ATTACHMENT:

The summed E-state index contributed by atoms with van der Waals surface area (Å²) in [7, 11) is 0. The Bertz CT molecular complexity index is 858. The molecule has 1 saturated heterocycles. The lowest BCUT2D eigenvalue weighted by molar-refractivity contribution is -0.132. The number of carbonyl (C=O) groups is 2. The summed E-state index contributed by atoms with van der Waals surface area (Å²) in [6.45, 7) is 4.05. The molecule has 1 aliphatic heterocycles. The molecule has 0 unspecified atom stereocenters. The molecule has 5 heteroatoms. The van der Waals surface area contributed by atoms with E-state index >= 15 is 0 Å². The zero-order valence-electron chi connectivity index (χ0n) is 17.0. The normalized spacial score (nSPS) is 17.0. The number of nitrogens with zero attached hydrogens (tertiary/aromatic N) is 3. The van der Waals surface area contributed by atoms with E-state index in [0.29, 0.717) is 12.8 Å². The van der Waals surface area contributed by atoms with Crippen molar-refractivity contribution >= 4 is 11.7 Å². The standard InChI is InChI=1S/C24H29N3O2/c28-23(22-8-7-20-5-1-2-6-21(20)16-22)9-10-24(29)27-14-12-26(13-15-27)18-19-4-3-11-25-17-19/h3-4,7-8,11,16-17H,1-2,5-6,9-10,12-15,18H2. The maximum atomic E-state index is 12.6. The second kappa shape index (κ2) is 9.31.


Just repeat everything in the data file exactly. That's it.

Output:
The summed E-state index contributed by atoms with van der Waals surface area (Å²) in [7, 11) is 0. The Bertz CT molecular complexity index is 858. The molecule has 1 saturated heterocycles. The lowest BCUT2D eigenvalue weighted by molar-refractivity contribution is -0.132. The number of carbonyl (C=O) groups is 2. The summed E-state index contributed by atoms with van der Waals surface area (Å²) in [6.45, 7) is 4.05. The molecule has 1 aliphatic heterocycles. The molecule has 0 unspecified atom stereocenters. The molecule has 5 heteroatoms. The van der Waals surface area contributed by atoms with E-state index >= 15 is 0 Å². The zero-order valence-electron chi connectivity index (χ0n) is 17.0. The normalized spacial score (nSPS) is 17.0. The number of nitrogens with zero attached hydrogens (tertiary/aromatic N) is 3. The van der Waals surface area contributed by atoms with E-state index in [0.29, 0.717) is 12.8 Å². The van der Waals surface area contributed by atoms with Crippen molar-refractivity contribution >= 4 is 11.7 Å². The standard InChI is InChI=1S/C24H29N3O2/c28-23(22-8-7-20-5-1-2-6-21(20)16-22)9-10-24(29)27-14-12-26(13-15-27)18-19-4-3-11-25-17-19/h3-4,7-8,11,16-17H,1-2,5-6,9-10,12-15,18H2. The maximum atomic E-state index is 12.6. The second kappa shape index (κ2) is 9.31.